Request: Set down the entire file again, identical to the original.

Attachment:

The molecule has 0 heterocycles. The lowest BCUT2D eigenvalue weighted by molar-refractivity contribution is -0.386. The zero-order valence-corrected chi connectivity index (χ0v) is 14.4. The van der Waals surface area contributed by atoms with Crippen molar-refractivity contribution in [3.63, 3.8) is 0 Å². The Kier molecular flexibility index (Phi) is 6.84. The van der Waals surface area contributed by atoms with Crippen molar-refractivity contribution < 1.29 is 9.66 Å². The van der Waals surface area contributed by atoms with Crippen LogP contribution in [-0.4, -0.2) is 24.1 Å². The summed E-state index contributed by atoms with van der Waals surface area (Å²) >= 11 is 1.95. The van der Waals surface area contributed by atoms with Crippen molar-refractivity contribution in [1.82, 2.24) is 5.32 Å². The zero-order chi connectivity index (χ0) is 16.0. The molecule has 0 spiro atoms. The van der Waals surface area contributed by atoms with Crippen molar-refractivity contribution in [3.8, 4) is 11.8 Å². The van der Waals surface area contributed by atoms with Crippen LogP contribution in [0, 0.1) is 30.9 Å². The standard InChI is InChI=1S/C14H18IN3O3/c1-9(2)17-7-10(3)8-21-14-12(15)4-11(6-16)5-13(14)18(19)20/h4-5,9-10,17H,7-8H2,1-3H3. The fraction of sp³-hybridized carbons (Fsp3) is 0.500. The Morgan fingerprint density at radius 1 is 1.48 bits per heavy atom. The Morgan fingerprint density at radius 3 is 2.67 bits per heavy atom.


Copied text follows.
The molecule has 0 heterocycles. The lowest BCUT2D eigenvalue weighted by molar-refractivity contribution is -0.386. The zero-order valence-corrected chi connectivity index (χ0v) is 14.4. The van der Waals surface area contributed by atoms with Crippen molar-refractivity contribution in [3.63, 3.8) is 0 Å². The Kier molecular flexibility index (Phi) is 6.84. The van der Waals surface area contributed by atoms with Crippen molar-refractivity contribution < 1.29 is 9.66 Å². The van der Waals surface area contributed by atoms with Crippen LogP contribution in [-0.4, -0.2) is 24.1 Å². The summed E-state index contributed by atoms with van der Waals surface area (Å²) >= 11 is 1.95. The van der Waals surface area contributed by atoms with Crippen molar-refractivity contribution in [1.82, 2.24) is 5.32 Å². The zero-order chi connectivity index (χ0) is 16.0. The molecule has 0 spiro atoms. The van der Waals surface area contributed by atoms with Crippen molar-refractivity contribution in [3.8, 4) is 11.8 Å². The van der Waals surface area contributed by atoms with Crippen LogP contribution in [0, 0.1) is 30.9 Å². The standard InChI is InChI=1S/C14H18IN3O3/c1-9(2)17-7-10(3)8-21-14-12(15)4-11(6-16)5-13(14)18(19)20/h4-5,9-10,17H,7-8H2,1-3H3. The fraction of sp³-hybridized carbons (Fsp3) is 0.500. The Morgan fingerprint density at radius 1 is 1.48 bits per heavy atom. The Morgan fingerprint density at radius 3 is 2.67 bits per heavy atom.